What is an IEP vs. a 504 Plan?

By Huntington Learning Center ~ Weddington July 25, 2022

At Huntington, we serve students of all levels of ability and achievement. If you have a student with unique learning needs or a learning disability, you’ve probably heard of the Individualized Education Plan, better known as an IEP, and the Section 504 plan. As a former school psychologist, I am often asked about the processes involved and the differences between an IEP and 504. Both plans offer accommodations for students from kindergarten through twelfth grade and allow students with learning difficulties to receive help if they qualify. I hope this information helps you feel more informed if you are considering one of these plans.

It is important to note that these two plans are not the same. Both the IEP and the 504 plans are intended to help students with disabilities succeed in the classroom, but parents often want to know how exactly. Each plan has a different process and requirements. Prior to considering these processes, it is important to understand the similarities and differences, especially if you have a concern regarding your child.

What is an IEP? 

An IEP is a written document created for each child who receives any special education and related services from their school. The IEP is covered under Part B of the Individuals with Disabilities Education Act (IDEA). 

The process for an IEP begins when a student is identified through the psychoeducational evaluation process after limited growth in school with intervention. Often a teacher or parent will suggest that a child be evaluated for eligibility for special education services. Once a student is identified as having a disability as defined by IDEA, the school’s IEP team meets with the parents to discuss any concerns and needs of the student. At this point, an IEP is written that parents, teachers, and others involved in the child’s education each review. The document identifies any accommodations, modifications, and supports that must be provided to the student.  

What is a 504 plan? 

Section 504 of the Rehabilitation Act of 1973 protects qualified individuals from discrimination based on their disabilities. The 504 plan is developed by schools to ensure students with disabilities are given equal opportunity to succeed. If a student’s disability is substantially limiting their ability to fully participate in academic and non-academic activities, the school must provide accommodations. Those might include preferential seating, allowing frequent breaks, extra time on tests, or a quiet room to take quizzes/exams. Please note that these are accommodations, not the modifications that an IEP provides.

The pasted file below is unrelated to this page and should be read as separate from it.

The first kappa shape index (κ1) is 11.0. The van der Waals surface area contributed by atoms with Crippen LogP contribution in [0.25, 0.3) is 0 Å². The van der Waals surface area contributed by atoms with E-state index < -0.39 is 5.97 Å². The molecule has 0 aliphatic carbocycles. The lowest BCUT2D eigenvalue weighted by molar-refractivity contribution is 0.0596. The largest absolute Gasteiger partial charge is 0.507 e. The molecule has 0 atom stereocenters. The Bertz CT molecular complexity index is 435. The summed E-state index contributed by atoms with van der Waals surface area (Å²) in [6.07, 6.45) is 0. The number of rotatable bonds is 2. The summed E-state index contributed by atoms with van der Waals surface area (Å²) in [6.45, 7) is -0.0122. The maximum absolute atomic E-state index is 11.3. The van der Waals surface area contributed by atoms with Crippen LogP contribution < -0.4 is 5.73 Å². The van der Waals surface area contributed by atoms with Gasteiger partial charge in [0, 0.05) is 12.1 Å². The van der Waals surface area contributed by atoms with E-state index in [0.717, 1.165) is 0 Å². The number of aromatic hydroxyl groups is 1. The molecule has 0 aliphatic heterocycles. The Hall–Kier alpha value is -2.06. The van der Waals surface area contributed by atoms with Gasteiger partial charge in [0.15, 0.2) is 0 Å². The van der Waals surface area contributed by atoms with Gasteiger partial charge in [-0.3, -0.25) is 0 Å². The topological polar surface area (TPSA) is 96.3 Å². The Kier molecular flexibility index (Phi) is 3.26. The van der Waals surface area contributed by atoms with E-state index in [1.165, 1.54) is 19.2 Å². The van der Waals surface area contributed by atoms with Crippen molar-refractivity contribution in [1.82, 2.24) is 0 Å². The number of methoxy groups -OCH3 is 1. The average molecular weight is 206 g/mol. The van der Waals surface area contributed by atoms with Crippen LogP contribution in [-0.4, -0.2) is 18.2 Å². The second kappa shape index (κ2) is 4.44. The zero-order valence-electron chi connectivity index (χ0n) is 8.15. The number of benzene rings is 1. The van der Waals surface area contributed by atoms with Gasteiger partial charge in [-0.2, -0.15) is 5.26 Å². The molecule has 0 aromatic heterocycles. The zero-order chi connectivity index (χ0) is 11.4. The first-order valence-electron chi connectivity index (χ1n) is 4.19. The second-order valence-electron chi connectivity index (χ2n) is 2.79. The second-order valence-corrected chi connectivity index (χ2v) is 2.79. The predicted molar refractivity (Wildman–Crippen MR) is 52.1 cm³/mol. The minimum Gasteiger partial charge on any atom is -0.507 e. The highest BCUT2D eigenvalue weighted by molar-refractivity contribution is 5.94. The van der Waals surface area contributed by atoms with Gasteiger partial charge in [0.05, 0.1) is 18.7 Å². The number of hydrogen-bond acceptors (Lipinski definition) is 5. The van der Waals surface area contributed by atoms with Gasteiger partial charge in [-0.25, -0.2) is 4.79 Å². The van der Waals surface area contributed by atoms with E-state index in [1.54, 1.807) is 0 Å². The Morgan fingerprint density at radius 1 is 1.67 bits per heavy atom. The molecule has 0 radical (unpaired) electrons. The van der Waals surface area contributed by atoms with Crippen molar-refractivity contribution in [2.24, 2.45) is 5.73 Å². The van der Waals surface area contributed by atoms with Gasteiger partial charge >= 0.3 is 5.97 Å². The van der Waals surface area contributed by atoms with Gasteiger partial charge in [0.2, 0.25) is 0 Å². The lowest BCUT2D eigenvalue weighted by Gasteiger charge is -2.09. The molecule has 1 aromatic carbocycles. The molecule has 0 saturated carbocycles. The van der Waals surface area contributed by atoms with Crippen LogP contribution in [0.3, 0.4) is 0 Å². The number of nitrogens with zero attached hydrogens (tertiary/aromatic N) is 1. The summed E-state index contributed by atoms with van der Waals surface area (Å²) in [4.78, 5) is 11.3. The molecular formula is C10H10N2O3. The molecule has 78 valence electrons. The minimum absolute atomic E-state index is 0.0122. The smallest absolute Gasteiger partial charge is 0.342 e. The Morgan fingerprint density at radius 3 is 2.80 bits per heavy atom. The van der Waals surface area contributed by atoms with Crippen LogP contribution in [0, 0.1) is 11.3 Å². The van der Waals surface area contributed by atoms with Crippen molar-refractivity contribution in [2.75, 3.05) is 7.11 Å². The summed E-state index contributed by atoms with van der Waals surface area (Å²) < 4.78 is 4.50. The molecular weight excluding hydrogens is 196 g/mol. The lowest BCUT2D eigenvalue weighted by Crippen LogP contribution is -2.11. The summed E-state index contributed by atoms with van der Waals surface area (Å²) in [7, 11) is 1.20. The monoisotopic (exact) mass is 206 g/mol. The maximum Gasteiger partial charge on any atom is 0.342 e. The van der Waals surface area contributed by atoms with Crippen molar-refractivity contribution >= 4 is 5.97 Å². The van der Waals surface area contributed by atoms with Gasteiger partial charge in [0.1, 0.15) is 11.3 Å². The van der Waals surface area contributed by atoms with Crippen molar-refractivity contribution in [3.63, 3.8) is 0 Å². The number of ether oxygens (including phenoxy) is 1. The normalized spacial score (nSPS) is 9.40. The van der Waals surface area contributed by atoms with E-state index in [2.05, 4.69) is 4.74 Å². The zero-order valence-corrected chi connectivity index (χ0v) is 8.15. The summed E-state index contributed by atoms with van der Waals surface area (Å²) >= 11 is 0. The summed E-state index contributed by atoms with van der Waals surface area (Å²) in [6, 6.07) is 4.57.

What’s the difference between an IEP and a 504 plan? 

  • IEPs include information about a student’s level of performance and learning goals as well as their progress throughout the year. 504 plans do not. 
  • Because IEPs include academic goals, benchmarks, measurements and more, they tend to be more thorough than 504 plans. 504 plans often involve fewer people from the school to create. 
  • IEPs are created for students who need specialized instruction to learn effectively in a typical classroom curriculum. The disability categories defined by IDEA that qualify a child for an IEP are well-defined.
  • 504 plans are often created for students who are capable of learning and succeeding in the classroom alongside their peers if provided the right accommodations. So, students who have a disability as defined by IDEA might receive a 504 plan instead of an IEP if that better suits their needs. An example of this is a student with ADHD who simply needs additional time to complete assignments and tests and a quiet room for test-taking. 

If your child is struggling in school and you know it is at least in part due to their struggles with a learning disability or other learning issue, your first step should be to explore your student’s eligibility for either a 504 plan or an IEP. The easiest way is to work as part of the team with your child’s school. Each school has teams to work with students and families for these processes.

Huntington can help too! Our tutoring programs are comprehensive and see great results. We help students gain critical skills they will use in school and the rest of their lives, such as time management, organization, focus and more. 

Still need help, reach out to Huntington Learning Center, Weddington. Huntington has been the nation’s recognized leader in educational services since 1977. Our mission is to give every student the best education possible. At Huntington Learning Center - Weddington, we offer children, ages 5 to 17, tutoring in Reading, Writing, Mathematics, Study Skills, Phonics, Vocabulary, Science, and SAT and ACT Preparation. Our individualized instruction is developed from comprehensive academic evaluations completed at the center. We are committed to the success of each student through this personalized instruction with our certified teachers. Each program is uniquely designed to develop the skills, confidence, and motivation for the student. We are seeing great strides every day!